A Wizard Abroad by Diane Duane
|Book Name:||A Wizard Abroad|
|Publisher(s):||Harcourt Trade Publishers|
|Formatt:||Paperback / Audiobook / Ebook|
|Genre(s):||YA Urban Fantasy|
Can any self-respecting fantasy author write a series about magic in our world without mentioning Ireland?
The answer, of course, is yes, but facts are beside the point. The point is Ireland has a place in the popular imagination (particularly the popular imagination of the sorts of people prone to reading fantasy and thinking about what magic would be like in our world) as a country filled with oddness, with fairies and wise women hiding under every stone or sitting by every kitchen table. It is a land where the mundane and the magical exist side-by-side with hardly anyone batting an eye.
Diane Duane may not have necessarily needed to set A Wizard Abroad in Ireland, or even have Nita travel at all, but I’m glad she did on both counts. I’ve always been a bit of a sucker for the juxtaposition of Ireland and magic, and the fourth book in the Young Wizards series was everything I could have hoped for.
Nita actually does have a reason for going to Ireland beyond “let’s set a book there to explore magic”; her parents want her to take a break from wizardry. Though they are actually fairly accepting of her vocation, they are also understandably worried. After all, she’s nearly died several times, and her younger sister accidentally became a mother to a whole planet during her first excursion into being a wizard, and neither one is old enough to get a driver’s license yet. It’s enough to make even the most open-minded parent concerned, and though Nita tries to warn her parents that she might still be called into service if she’s needed, they buy a ticket and ship her off to her aunt in Bray, away from any wizarding troubles that might pop up in New York and (just as important) away from her partner-in-crime Kit.
From the very first day, Nita learns that being in Ireland won’t be just a vacation away from the excitement in New York (and not just magical excitement; her aunt lives on a farm near a small town). She arrives jet-lagged and falls asleep shortly after getting to her aunt’s house only to be woken in the middle of the night by the sounds of men and horses. When she looks outside, she sees nothing at all. Confused, she goes to the kitchen, where her aunt has made her some tea.
“Oh, that?” her aunt says when Nita mentions the sound, completely nonplussed. “That’s just the ghosts. Welcome to Ireland.”
The magical and the mundane are married tightly in Ireland. Though not everyone knows about wizardry there, wizardry is far more closely tied to the people and the land in Ireland than in New York. Where Nita, Kit, and Dairine needed to learn their wizardry from a manual, Irish wizards simply gain their knowledge. It seems to simply come from itself, a notion just as baffling to Nita as her manual is to them, though it also makes perfect sense. Something about Ireland is just different; spells cast there don’t fade away as they do in New York but linger, making it more dangerous to cast another spell. At first, Nita is unaware of this, until she finds herself slipping between Ireland and a world just adjacent to it without any of the effort that should be necessary to do so.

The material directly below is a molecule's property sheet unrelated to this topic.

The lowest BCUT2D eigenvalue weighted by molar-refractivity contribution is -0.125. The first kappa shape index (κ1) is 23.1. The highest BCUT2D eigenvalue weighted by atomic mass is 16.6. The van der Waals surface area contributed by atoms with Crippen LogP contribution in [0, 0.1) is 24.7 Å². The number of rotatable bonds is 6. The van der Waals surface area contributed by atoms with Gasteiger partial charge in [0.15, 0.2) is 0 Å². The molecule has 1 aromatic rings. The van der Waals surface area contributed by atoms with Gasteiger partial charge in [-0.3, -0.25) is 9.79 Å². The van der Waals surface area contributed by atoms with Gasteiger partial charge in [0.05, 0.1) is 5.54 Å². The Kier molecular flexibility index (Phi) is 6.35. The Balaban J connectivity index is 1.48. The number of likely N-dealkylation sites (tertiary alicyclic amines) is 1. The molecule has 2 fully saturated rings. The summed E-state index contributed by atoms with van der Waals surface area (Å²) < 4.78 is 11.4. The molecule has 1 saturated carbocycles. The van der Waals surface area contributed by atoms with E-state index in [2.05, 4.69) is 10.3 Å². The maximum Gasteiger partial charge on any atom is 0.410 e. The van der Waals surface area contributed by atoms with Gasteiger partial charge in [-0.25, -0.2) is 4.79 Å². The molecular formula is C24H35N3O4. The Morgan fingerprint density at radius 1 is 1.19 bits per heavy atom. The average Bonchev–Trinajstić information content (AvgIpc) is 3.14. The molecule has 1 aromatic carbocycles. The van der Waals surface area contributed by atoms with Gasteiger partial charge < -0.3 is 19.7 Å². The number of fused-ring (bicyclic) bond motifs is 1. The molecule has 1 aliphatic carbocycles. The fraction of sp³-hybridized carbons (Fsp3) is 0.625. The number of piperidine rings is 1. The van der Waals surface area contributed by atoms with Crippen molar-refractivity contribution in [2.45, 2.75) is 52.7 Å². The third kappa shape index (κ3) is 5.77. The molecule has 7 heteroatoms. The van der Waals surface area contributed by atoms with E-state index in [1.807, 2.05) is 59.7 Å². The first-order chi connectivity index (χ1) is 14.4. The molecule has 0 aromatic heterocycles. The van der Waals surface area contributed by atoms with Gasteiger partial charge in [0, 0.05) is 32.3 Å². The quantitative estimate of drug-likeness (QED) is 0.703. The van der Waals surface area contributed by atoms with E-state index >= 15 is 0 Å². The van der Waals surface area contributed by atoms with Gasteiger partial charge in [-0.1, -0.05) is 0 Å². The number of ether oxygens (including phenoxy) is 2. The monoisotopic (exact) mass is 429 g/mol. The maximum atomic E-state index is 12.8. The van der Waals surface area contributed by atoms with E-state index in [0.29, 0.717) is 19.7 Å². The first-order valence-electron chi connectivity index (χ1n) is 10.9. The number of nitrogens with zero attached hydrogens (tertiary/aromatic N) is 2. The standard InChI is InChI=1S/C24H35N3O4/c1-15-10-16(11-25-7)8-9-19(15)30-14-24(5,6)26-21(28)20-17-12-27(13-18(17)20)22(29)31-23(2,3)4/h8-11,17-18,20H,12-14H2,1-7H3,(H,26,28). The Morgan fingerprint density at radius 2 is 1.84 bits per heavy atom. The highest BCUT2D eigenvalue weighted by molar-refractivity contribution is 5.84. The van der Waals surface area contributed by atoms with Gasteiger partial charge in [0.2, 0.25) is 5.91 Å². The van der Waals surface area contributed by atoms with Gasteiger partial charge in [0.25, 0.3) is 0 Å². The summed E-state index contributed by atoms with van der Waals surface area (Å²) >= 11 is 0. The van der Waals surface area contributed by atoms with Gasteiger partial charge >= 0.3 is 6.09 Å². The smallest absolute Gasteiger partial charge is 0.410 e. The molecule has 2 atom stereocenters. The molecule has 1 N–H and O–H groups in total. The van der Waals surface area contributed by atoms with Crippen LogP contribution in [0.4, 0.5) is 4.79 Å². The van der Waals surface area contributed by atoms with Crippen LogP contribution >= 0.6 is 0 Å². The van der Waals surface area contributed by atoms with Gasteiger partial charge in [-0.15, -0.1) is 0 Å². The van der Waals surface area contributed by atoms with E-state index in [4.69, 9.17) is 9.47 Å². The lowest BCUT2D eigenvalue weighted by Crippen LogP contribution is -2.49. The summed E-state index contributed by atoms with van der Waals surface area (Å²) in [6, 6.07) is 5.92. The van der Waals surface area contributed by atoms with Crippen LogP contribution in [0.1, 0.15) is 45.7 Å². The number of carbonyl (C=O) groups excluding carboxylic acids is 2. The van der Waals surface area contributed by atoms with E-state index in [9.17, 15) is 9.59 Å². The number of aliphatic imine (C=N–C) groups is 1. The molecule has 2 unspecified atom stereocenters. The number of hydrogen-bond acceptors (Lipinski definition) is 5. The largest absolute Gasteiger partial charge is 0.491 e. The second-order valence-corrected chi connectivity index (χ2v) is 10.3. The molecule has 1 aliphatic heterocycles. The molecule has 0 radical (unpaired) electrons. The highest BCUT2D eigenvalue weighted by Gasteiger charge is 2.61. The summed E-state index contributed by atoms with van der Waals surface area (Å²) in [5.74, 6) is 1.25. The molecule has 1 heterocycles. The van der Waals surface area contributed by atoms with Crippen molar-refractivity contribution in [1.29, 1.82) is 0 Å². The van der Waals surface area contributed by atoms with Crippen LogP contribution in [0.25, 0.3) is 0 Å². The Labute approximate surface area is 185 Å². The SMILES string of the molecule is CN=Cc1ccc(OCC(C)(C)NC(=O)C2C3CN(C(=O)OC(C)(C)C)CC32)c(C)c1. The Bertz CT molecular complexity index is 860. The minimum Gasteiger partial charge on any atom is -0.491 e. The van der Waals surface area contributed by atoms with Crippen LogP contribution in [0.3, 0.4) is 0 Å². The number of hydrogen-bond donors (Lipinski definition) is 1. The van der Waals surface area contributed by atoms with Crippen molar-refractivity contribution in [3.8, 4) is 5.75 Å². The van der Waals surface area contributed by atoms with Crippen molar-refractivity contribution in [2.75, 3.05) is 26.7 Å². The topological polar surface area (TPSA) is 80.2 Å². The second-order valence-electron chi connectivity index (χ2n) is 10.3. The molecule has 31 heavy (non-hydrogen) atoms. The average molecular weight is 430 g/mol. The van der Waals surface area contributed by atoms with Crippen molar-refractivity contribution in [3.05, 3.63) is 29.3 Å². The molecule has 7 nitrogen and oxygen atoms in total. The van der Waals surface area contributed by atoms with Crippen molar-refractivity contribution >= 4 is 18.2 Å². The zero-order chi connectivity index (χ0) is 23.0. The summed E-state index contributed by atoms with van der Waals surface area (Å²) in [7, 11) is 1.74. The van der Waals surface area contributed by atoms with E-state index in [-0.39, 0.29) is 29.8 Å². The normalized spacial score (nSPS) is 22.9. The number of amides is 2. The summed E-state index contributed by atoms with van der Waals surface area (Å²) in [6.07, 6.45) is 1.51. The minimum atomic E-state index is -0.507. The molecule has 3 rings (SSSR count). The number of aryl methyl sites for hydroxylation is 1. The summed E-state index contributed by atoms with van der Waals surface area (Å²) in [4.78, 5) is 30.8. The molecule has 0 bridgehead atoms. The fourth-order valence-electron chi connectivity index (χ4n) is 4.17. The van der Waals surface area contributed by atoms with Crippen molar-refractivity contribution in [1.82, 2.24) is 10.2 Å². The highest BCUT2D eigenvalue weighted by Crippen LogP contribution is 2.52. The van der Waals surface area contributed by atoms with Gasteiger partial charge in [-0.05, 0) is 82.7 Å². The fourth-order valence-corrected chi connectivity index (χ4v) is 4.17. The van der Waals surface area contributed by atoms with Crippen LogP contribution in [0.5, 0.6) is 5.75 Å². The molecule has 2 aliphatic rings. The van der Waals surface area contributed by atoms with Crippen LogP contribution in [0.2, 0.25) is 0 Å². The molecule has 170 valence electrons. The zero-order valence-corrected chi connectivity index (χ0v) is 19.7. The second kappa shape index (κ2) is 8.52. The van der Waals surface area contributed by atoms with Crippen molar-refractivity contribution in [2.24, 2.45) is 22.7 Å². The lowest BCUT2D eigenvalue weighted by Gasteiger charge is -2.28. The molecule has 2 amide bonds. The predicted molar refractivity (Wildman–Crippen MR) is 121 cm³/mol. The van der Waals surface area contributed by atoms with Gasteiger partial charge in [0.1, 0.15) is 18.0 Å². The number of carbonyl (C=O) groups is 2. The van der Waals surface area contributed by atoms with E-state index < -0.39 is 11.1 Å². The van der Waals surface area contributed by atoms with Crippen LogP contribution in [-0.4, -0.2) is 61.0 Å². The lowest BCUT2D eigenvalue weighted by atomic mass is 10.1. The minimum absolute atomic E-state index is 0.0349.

Then it happens again. And again. And she finds out it’s been happening to non-wizards as well.
Something is very wrong in Ireland.
As always, when something is wrong in the Young Wizards ‘verse, the Lone Power is to blame. Yes, He has been twice bound and once redeemed by Nita (and bound countless other times by other wizards throughout time and space), but the tricky thing about having a villain exist outside of time is that his arc will not follow a linear path. He may be defeated in one book, but that is no guarantee that he will not be back in the next.
And honestly? It works for me. Diane Duane doesn’t dwell on it too much, which would probably completely ruin the effect. This isn’t a series which needs to progressively build its stakes to remain interesting, and I appreciate that. (Of course, considering the stakes are often reality itself, it’s rather hard to build from that.)
It shouldn’t really be a surprise to know that I enjoyed the book. After all, I admitted from the start I have a soft spot for stories of magic in Ireland, and those of you who have read my other reviews of the books in this series will know that I’m a big fan of Diane Duane’s writing and the way she’s built this world. A Wizard Abroad expands the world of Young Wizards and twists it slightly, making it more interesting by altering how magic works in different countries.
Naturally, there’s a nonhuman character, though in this case I wasn’t as fond of her as I have been in the past. The white hole and baby robot turtle were very clearly not human, and Ed the shark had a distinct flavor to his dialogue that I can only manage to describe as “sharklike”. Tualha the cat, though, didn’t feel quite as perfectly nonhuman as the others. Maybe it’s because cats are closer to humans than sharks and white holes, or maybe things are different because she’s a bard, but she didn’t seem as separate from humanity as Ed.
I can’t lie, though: She’s a delight to read regardless, and so is the rest of the book. Pick it up. I’m sure you’ll love it.